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December 02, 2021
By Donald M. Larson, PhD

After the Protestant Reformation, many of the church traditions were thrown out. Some denominations rejected the celebration of Christmas and Easter. Many of these traditions date back to the early church and were celebrated by Christians in the early centuries of the church. We should all recognize that traditions add emotion and meaning to an event. We all have our own family Thanksgiving or Christmas traditions. When my daughters established their own families, they developed their own family traditions. Traditions are not bad or evil but can make events more special and can help us focus on what is important.

Advent begins the fourth Sunday before Christmas Day and is the first day of the church calendar, so happy new year! Historically, the Advent season begins with prayer and repentance and then shifts towards hope, joy, and anticipation. Advent, which means “coming,” is similar to the Lenten Season and usually involves fasting, prayer, service, and reading of the Bible in preparation for a 12-day celebration of Jesus’ birth. Modern American culture in its focus on consumerism and materialism has shifted the Christmas celebration back, so that it begins before Thanksgiving and ends on December 25th.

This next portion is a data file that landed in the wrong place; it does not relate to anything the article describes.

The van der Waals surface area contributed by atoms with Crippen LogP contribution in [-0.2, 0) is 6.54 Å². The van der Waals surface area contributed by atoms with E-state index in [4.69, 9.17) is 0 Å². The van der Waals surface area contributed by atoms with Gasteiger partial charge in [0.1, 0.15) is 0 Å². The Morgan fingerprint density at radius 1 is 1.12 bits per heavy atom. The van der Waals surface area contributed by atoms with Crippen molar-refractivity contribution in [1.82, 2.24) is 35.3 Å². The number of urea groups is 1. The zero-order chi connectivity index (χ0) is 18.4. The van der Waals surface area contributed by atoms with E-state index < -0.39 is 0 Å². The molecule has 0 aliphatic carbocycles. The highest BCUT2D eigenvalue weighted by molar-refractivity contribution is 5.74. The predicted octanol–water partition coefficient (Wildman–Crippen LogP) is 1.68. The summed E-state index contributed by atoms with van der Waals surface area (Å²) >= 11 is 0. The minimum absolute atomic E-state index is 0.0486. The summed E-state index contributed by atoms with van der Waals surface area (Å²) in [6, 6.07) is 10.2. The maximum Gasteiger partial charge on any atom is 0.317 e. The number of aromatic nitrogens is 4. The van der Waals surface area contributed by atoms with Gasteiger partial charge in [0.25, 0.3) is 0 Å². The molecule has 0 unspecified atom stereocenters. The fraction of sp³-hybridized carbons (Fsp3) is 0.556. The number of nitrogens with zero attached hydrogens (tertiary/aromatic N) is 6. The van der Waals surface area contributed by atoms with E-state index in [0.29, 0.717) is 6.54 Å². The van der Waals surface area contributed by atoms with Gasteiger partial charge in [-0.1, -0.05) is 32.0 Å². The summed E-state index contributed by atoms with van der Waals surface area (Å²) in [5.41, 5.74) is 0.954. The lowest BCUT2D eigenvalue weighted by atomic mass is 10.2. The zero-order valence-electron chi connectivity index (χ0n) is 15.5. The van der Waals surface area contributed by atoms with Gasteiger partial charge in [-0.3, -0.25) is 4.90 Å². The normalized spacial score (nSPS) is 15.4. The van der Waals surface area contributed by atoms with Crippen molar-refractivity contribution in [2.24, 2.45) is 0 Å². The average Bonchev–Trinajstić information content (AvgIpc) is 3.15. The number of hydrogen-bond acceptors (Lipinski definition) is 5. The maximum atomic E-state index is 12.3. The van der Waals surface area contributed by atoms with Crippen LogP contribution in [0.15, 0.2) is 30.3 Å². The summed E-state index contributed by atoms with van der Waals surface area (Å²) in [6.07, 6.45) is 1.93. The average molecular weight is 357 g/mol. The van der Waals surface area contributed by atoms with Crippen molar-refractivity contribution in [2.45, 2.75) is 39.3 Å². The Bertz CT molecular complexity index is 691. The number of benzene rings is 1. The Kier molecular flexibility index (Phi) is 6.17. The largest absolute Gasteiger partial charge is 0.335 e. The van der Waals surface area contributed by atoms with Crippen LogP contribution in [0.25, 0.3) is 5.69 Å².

I am listening to Christmas music, buying gifts, and attending Christmas parties while trying to keep my attention on my preparation through fasting, which reminds me to focus on why Christ came into the world and what He had done for His people. Advent is a tradition that can   draw us closer to our LORD Jesus Christ. May we begin preparing our hearts for the great celebration of our LORD and Savior who was born of a virgin and will return someday in glory.